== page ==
Water Might Be All Over the Moon, New Research Shows

Earth's moon
The moon's water may be spread across its surface more evenly than researchers thought. (Image credit: NASA's Goddard Space Flight Center)

In 2009, three spacecraft confirmed that water exists on the moon, but until now, astronomers thought most of that water was confined to "cold traps" at the moon's poles. Now, a new analysis of two lunar missions throws doubt on that theory and suggests that water could actually be spread across the moon's surface.

The analysis, published in the journal Nature Geoscience on Feb. 12, could help researchers understand where the moon's water comes from and how helpful the water would be as a resource for Earth, whether it's collected for drinking water or converted into hydrogen and oxygen for rocket fuel or into air for future space explorers.

Although this new analysis doesn't give researchers a sense of how accessible the water is, it does suggest that both H2O and OH (a molecule known as hydroxyl) are spread across the moon's surface and can be found day and night. [The Search for Water on the Moon in Photos]

"We find that it doesn't matter what time of day or which latitude we look at; the signal indicating water always seems to be present," Joshua Bandfield, a senior research scientist with the Space Science Institute and lead author of the study, said in a statement from NASA. "The presence of water doesn't appear to depend on the composition of the surface, and the water sticks around."

Previous studies suggested that water and hydroxyl — a relative of H2O that's made with just one oxygen molecule and one hydrogen molecule — were found mostly at the poles in "cold traps," regions that are so cold that water vapor and other volatiles will remain stable there for up to several billion years. The researchers also found that the strength of the reflective signal used to detect water depended on the lunar day (which is equal to 29.5 Earth days), the statement said.

Bandfield and his team found a new way to use temperature information in data taken from lunar missions. Using this method, they changed the interpretation of previous studies' search for water on the moon's surface.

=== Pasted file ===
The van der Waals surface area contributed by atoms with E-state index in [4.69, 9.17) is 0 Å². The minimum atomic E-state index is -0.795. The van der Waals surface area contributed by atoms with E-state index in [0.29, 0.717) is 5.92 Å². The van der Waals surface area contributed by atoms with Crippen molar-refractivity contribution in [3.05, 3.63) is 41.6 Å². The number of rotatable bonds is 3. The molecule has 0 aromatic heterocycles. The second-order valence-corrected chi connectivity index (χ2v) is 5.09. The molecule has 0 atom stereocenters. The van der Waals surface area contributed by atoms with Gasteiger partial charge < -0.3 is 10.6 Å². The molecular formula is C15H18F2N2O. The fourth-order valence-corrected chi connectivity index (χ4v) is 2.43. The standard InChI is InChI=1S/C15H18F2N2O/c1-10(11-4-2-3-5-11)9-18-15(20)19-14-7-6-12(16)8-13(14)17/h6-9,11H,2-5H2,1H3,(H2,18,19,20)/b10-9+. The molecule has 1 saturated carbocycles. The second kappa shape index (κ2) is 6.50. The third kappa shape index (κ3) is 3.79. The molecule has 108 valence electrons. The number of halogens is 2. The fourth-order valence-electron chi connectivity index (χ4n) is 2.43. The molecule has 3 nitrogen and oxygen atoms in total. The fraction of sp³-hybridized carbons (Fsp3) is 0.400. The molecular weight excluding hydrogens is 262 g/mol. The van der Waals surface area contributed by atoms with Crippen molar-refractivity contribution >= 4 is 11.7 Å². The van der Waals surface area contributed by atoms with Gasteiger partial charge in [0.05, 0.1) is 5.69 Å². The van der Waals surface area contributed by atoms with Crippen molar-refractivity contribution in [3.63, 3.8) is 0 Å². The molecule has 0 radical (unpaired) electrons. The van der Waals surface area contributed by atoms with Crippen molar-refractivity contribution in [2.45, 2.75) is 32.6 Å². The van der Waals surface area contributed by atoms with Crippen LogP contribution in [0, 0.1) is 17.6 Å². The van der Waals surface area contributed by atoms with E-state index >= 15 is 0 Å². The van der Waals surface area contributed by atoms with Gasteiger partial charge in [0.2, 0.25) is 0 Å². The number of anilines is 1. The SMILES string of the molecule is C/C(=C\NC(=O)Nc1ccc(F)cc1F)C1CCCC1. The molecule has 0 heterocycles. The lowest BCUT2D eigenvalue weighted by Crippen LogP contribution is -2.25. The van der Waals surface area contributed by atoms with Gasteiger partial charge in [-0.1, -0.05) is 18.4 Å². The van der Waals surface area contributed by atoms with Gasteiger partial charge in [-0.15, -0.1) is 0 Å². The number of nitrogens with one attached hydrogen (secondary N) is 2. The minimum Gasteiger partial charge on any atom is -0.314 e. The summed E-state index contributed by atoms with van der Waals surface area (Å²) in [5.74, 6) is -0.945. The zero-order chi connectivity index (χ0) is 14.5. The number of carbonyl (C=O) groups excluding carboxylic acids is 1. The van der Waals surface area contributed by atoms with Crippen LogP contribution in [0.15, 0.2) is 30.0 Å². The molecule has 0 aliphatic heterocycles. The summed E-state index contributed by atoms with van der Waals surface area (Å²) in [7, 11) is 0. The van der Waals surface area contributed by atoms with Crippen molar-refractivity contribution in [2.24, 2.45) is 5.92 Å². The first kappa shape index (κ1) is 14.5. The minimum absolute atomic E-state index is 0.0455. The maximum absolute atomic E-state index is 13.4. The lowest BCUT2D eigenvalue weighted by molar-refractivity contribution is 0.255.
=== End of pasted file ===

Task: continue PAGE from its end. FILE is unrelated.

Water on the moon reflects sunlight at a specific wavelength — about 3 micrometers — which lies beyond visible light and in the realm of infrared radiation, NASA officials said in the statement. Remote sensors measure the strength of sunlight reflected off the lunar surface. But the moon also gets hot enough to emit its own light in the infrared spectrum, so researchers have to untangle this signal from the one coming from reflections off of water and hydroxyl. They do this by using information about the lunar temperature.

Bandfield's team found a new, more accurate way to detect the temperature and, therefore, better disentangle signals coming from water reflections from those coming from the moon's hot surface. The new temperature model suggests that water on the moon is present mostly as hydroxyl, which would have to be extracted from minerals in order to be used.

The researchers are still working out what the data tells them about the source of water on the moon. However, they suggested that water may be created when solar winds hit the lunar surface and the hydrogen atoms in those winds react with the oxygen atoms in the lunar rocks and its dusty surface, called regolith. Nonetheless, they didn't want to discount the possibility that the water might be slowly released from minerals on the moon since its formation.

"Some of these scientific problems are very, very difficult, and it's only by drawing on multiple resources from different missions" that we can zero in on an answer, Lunar Reconnaissance Orbiter project scientist John Keller, of NASA's Goddard Space Flight Center, said in the statement.

Follow Kasandra Brabaw on Twitter @KassieBrabaw. Follow us @Spacedotcom and on Facebook. Original article on Space.com.

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Kasandra Brabaw
Contributing Writer

Kasandra Brabaw is a freelance science writer who covers space, health, and psychology. She's been writing for Space.com since 2014, covering NASA events, sci-fi entertainment, and space news. In addition to Space.com, Kasandra has written for Prevention, Women's Health, SELF, and other health publications. She has also worked with academics to edit books written for popular audiences.